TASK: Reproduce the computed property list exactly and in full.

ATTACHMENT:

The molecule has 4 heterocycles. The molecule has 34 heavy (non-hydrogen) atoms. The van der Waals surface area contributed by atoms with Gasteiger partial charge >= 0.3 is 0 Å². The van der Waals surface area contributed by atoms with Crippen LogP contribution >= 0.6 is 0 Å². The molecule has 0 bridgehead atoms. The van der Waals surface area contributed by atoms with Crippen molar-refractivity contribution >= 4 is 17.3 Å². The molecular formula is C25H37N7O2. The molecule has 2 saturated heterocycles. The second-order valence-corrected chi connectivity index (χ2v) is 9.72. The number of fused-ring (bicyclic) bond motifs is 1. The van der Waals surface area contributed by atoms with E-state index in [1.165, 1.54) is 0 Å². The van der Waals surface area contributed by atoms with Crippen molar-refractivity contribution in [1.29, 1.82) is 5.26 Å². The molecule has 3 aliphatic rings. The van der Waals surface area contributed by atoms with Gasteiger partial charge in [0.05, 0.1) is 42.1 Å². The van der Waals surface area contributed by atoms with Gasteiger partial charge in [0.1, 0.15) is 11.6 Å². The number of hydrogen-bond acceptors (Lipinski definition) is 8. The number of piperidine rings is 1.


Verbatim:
The molecule has 4 heterocycles. The molecule has 34 heavy (non-hydrogen) atoms. The van der Waals surface area contributed by atoms with Gasteiger partial charge >= 0.3 is 0 Å². The van der Waals surface area contributed by atoms with Crippen LogP contribution >= 0.6 is 0 Å². The molecule has 0 bridgehead atoms. The van der Waals surface area contributed by atoms with Crippen molar-refractivity contribution >= 4 is 17.3 Å². The molecular formula is C25H37N7O2. The molecule has 2 saturated heterocycles. The second-order valence-corrected chi connectivity index (χ2v) is 9.72. The number of fused-ring (bicyclic) bond motifs is 1. The van der Waals surface area contributed by atoms with E-state index in [1.165, 1.54) is 0 Å². The van der Waals surface area contributed by atoms with Crippen molar-refractivity contribution in [1.29, 1.82) is 5.26 Å². The molecule has 3 aliphatic rings. The van der Waals surface area contributed by atoms with Gasteiger partial charge in [0.05, 0.1) is 42.1 Å². The van der Waals surface area contributed by atoms with Gasteiger partial charge in [0.1, 0.15) is 11.6 Å². The number of hydrogen-bond acceptors (Lipinski definition) is 8. The number of piperidine rings is 1.